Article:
What’s better than going to the Alps on your trip to Switzerland? Going in the Alps! The aptly-named Glacier Express, whose “panorama” cars run between St. Moritz and Zermatt during the winter months, covers a distance of more than 300 km in total, and take your inside, on top of, beneath and through the mountain range.
Enjoy Nature in All Four Seasons
Switzerland experiences four well-defined seasons: A long and very snowy winter; a short spring that is warmer but often rainy; a sunny and increasingly hot summer; and autumn, which brings cool days, cold nights and brilliant colors. Whether you ski in winter, enjoy city life in spring, hike through the Alps in summer or visit the stunning Blausee near the capital city of Bern in autumn, nature is on display throughout the year in Switzerland.
Fondue might be Switzerland’s most favorite food, but many folks don’t love it, including vegans. The good news is that Switzerland has a diverse culinary tapestry, including many restaurants that cater to vegetarian diets. Haus Hiltl in central Zurich, for example, offers one of Europe’s highest-rated and most extensive meat-free menus.
Do I Need Switzerland Rail Pass?
Formerly known as the Switzerland Rail Pass, the new Swiss Travel Pass affords you unlimited travel on Swiss trains, buses, and boats for whatever duration of the pass you purchase, and free entrance to more than 500 museums throughout the country. This will quickly pay for itself for most trips and travelers, though you should do your own research before buying—for example, pricing out individual train trips on the SBB website.
How Long Should My Switzerland Train Trip Be?
This is completely up to you. You can cross Switzerland in less than a day, and trains are frequent enough that you can visit many destinations on a day trip, i.e. without staying overnight. However, if you want to see Zurich or Geneva, the Swiss Alps and an “alternative” destination like Ticino, you need a minimum of a week in Switzerland.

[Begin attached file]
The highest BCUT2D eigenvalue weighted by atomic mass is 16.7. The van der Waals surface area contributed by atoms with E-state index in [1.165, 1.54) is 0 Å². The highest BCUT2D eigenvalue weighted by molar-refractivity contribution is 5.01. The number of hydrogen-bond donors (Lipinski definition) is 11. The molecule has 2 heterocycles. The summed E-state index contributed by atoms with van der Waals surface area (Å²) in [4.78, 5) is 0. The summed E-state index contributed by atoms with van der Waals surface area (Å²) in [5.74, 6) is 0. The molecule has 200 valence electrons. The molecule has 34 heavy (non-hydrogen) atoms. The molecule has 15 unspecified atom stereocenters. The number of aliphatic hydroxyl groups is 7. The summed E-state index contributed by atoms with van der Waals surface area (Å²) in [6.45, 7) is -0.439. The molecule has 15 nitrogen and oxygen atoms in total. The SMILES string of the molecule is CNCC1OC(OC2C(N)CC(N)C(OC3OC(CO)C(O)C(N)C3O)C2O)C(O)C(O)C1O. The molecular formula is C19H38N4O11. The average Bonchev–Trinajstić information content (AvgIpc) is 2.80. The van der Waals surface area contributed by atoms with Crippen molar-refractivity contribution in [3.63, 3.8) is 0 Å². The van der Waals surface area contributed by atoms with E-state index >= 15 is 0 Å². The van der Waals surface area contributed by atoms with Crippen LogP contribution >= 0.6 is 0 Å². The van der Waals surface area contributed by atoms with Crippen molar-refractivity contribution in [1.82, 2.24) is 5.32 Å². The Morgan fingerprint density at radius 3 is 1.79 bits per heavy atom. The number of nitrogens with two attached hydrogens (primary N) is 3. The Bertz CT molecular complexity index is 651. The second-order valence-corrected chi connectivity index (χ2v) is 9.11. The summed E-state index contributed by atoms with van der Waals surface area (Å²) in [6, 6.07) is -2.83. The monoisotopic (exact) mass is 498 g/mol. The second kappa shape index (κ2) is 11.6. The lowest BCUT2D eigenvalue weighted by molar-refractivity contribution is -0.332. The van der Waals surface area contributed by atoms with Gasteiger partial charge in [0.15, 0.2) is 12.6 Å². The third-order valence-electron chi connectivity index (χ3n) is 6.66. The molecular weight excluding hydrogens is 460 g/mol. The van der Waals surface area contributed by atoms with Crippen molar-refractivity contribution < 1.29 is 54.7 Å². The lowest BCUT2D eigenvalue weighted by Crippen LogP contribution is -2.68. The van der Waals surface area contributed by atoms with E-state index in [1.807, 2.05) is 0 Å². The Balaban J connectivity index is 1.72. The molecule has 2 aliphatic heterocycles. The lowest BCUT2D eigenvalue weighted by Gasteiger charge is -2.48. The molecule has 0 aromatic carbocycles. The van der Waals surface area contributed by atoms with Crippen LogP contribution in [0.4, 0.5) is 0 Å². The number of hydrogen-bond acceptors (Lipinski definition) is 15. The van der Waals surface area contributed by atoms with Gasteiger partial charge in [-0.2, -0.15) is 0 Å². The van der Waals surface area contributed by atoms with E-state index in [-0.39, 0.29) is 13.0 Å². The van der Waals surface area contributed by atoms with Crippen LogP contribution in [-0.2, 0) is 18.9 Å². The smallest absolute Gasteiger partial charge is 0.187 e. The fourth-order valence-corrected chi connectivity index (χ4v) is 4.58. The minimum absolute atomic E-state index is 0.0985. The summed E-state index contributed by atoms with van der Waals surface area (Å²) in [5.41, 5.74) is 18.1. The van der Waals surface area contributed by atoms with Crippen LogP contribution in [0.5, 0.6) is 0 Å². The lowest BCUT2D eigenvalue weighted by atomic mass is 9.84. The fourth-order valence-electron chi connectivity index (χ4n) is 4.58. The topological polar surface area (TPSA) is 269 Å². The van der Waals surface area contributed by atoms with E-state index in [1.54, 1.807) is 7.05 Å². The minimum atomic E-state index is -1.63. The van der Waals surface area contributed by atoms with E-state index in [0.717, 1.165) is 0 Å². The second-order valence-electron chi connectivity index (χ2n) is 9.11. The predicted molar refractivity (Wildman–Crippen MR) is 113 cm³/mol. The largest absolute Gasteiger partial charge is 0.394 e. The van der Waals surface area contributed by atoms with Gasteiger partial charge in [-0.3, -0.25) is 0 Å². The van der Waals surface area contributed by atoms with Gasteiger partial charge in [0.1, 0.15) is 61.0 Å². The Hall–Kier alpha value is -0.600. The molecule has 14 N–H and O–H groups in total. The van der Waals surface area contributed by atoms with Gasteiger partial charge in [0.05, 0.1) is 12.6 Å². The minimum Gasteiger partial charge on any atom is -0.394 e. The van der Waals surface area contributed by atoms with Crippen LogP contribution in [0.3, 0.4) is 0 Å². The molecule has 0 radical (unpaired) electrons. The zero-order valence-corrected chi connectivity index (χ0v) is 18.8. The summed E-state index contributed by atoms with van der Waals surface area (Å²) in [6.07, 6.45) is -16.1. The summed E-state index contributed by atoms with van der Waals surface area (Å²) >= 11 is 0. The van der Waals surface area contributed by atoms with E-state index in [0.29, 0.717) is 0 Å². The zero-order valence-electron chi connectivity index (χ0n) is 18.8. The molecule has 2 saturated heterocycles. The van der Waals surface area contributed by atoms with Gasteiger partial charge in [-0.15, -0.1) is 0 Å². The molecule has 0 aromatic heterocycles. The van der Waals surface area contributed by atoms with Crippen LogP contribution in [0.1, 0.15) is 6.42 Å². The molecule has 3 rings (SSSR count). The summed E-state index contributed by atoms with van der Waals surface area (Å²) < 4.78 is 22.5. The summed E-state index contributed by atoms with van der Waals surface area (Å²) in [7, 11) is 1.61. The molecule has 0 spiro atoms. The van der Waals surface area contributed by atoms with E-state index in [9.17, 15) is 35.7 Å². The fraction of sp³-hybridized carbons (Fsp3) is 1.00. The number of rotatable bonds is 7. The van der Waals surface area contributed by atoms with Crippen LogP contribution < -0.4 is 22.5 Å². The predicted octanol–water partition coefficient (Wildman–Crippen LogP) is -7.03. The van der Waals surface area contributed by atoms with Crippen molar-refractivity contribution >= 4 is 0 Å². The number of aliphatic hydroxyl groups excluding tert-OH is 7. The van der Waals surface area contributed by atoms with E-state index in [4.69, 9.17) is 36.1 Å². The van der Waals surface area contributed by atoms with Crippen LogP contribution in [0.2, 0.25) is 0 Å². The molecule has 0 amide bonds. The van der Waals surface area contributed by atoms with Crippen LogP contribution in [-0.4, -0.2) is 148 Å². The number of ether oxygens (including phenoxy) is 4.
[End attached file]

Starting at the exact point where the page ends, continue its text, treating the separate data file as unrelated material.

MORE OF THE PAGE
When to Take a Switzerland Rail Trip
All I alluded to a few paragraphs up, Switzerland is an all-season destination if there ever was one, so you should allow your personal preferences to dictate when you come. For example, while winter in the Alps is a beautiful spectacle, it’s probably not a good choice if you can’t bear sub-zero temperatures. Likewise, you shouldn’t be surprised if temperatures exceed 30ºC during the summer.
How Much Does a Switzerland Train Trip Cost?
Switzerland is one of the most expensive countries in the world, there’s no getting around this. However, if you purchase a Swiss Travel Pass and stay in relatively simple accommodation (think an Airbnb apartment, or simpler city hotels and mountain lodges), you can probably keep your costs down to 100 USD per person per day or so, assuming at least two people are traveling.
The Bottom Line
Taking a Switzerland rail trip is easy if you know where to go and what to do. You’re also guaranteed to enjoy your time in the country, whether you focus on cities like Zurich and Geneva, trek through the Alpine wilderness or some combination of both, which is the path most travelers take. This train is ready for an on-time departure—have you booked your flights yet?
Robert Schrader is a writer and photographer who’s spent an inordinate amount of time in Switzerland, the home country of one of his dearest friends. Read more about Robert‘s world travels on Leave Your Daily Hell, and make sure to follow him on Facebook, Instagram or Twitter.